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Financial Issues This forum is for discussing any of the financial issues involved in your divorce.

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Old 10-17-2009, 05:28 PM
Rao Agnihotri Rao Agnihotri is offline
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Default Dvision of assests

I had a savings of about $40000 before the marriage i.e., on the day of the marriage I have this much money in my bank account. After marriage this amount is now $60000. What I wanted to know that when the money gets divided between husband and wife then it is divided 50-50 i.e. both will get $30000. Or the money which you bring in i.e 40000 will be subtracted from the current value and then it will be divided between the two and each will get (60000 - 40000) = $20000.

Can anyone please clarify?
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Old 10-17-2009, 05:50 PM
Mess Mess is offline
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It should be that what gets divided is the savings from during the marriage, in your example it would be 20k split between you.

Keep in mind though that it is all debt and all assets that are compared so it wouldn't be just the savings account by itself if you had credit cards, etc. You would take all of your savings and assets (a valuable antique for example) and all your debt, from the day before the marriage. Subtract the debt from the asset. This is what each spouse brought into the marriage. (For some, it may be that they brought in debt rather than assets).

Then subtract the debt from the asset on the day of the separation. What you have left is how much your net assets have changed. The change is property/asset that was considered aquired during the marriage, and is split equally.
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Old 10-18-2009, 11:01 AM
Rao Agnihotri Rao Agnihotri is offline
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Default Thanks for response - a follow up question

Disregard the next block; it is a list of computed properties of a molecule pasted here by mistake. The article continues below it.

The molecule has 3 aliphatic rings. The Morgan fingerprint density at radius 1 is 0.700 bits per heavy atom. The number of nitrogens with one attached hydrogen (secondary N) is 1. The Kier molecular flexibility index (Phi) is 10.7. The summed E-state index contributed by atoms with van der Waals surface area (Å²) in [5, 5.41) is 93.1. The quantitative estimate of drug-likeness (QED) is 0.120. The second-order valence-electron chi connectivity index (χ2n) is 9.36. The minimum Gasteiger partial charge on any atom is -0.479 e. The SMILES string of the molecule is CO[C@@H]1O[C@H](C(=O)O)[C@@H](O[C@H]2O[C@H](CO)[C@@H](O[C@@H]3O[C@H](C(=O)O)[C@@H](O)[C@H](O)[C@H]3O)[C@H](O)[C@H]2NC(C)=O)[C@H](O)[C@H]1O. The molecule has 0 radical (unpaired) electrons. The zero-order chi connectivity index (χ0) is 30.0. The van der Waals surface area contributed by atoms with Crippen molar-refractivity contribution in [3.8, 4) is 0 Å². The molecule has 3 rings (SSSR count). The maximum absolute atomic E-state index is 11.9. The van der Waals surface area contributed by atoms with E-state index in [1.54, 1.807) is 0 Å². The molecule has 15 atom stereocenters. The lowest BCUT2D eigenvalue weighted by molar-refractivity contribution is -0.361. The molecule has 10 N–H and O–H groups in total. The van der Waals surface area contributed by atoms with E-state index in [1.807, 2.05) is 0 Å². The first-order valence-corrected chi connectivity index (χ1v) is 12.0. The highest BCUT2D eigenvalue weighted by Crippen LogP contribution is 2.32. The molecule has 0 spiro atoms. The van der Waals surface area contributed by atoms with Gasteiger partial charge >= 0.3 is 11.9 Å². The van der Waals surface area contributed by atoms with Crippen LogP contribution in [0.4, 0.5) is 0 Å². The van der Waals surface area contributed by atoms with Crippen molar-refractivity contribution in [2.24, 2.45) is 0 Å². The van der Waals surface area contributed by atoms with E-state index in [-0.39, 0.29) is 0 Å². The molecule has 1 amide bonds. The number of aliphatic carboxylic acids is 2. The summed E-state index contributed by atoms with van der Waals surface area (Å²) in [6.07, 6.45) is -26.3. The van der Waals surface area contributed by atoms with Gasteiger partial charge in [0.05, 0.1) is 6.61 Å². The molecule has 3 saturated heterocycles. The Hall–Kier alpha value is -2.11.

Can you let me know how does the court know what were the assets or in other words what is legally determined as the assets before the marriage. Does court ask to present all the bank statements on the day of the marriage and how much was owed by each person on the day of the marriage. Or the court asks to present the Canada revenue agency statement, like the tax statements.

Do you know on the Canadain law website where there is more details on this.
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Old 10-20-2009, 09:46 AM
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You are required to do a financial disclosure. The disclosure requires that you provide bank statements from the time before your marriage.

Most people obviously don't keep statements that long, but many people divorce and your bank will understand this, they do it all the time, they will provide the statements.

Many of the long delays in getting a settlement come from chasing the other person for things like financial disclosure and proof of income (usually a tax return is fine).

Usually your lawyer will give you a worksheet for your financial disclosure and you just fill in the blanks and provide the statements to back it up. Your lawyer then does a nice printed copy and signs it, certifying that the statements backed up your numbers.

You will speed your process (and thus save money) if you prepare all this ahead of time as much as possible. So obtain statements for bank accounts, life insurance, investment funds, etc from the month before you married, and from the date of separation.

The date of separation, what they call "valuation date" can be muddy, but you can date it from the point where you were no longer sleeping in the same room (in my case I was sleeping in the basement and my ex was sleeping on the third floor) and the two of you had spoken and agreed to separate. If you can back up the date with something in writing, like an email discussing the issue, this helps if there is some disagreement.

Your ex may disagree on the date depending if there were somehow more assets a few months later, like if stock prices suddenly rose or some such. Their lawyer may point this out to them.

When you separate there is a form on the Revenue Canada website that you can download and fill out, this is the best way to establish that you are officially separated at a particular date.
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